“They had more fielders in the leg side then. When I started playing one-day internationals, there was no restriction on the number of people in the leg side. You could have eight on the leg side if you wanted to. There was no restriction on wides either. Underwood would bowl two feet down the leg side and that wouldn’t be called a wide. To counteract that you had to do things differently. You have the help of the rules and umpires to call that today, but before, you didn’t and so you had to manufacture [shots],” Richards says in an interview referring to a section in the book on him, Sundial in the Shade, written by his Hampshire colleague, Andrew Murtagh.

Manufacturing shots were unheard of in that era, unlike today. He was in every sense of the word a modern opener; one who believed that every defensive stroke can be played in an attacking manner. He toyed mercilessly with bowlers and forced them to bowl to his strengths. One prime example of Richards’ ability to evolve his gameplay according to the conditions and bowlers is the manner in which he countered Johnny Gleeson, the mystery spinner from Australia, in his debut Test series.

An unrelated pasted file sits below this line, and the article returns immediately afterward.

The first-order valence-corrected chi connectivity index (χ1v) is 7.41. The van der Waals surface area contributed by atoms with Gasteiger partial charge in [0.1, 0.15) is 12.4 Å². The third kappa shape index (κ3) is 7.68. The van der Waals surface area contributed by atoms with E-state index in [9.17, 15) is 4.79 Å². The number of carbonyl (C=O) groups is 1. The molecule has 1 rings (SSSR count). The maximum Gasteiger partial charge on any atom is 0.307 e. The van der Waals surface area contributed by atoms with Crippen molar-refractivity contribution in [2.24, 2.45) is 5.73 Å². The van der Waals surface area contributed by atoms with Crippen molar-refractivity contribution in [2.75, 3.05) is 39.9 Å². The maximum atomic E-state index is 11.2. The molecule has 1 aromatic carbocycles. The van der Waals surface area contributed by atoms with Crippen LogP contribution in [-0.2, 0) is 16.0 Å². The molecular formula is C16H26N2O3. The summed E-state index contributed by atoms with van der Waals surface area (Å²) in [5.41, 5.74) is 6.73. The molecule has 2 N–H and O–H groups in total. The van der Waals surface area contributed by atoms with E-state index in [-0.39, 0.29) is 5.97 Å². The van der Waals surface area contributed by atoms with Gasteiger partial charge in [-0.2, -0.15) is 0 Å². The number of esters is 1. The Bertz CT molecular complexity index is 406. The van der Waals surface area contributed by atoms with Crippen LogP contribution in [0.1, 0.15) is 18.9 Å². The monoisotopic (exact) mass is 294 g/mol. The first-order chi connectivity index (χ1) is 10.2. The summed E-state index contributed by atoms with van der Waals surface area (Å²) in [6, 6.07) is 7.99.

While most batsmen took four Tests to really figure out Gleeson, who could bowl both leg-spin and off-spin effortlessly, Richards barely took half an hour – it was a leg-break if you could spot the thumb and finger and it was an off-break if Gleeson’s index finger was perched above the ball.

He kept improvising on his technique, on his batting style and spent hours at the nets. His awareness that batting was evolving and you need to evolve with it made him a legend in every sense of the word. He didn’t have to hunt down greatness; it found him despite his scarce appearance at the biggest stage.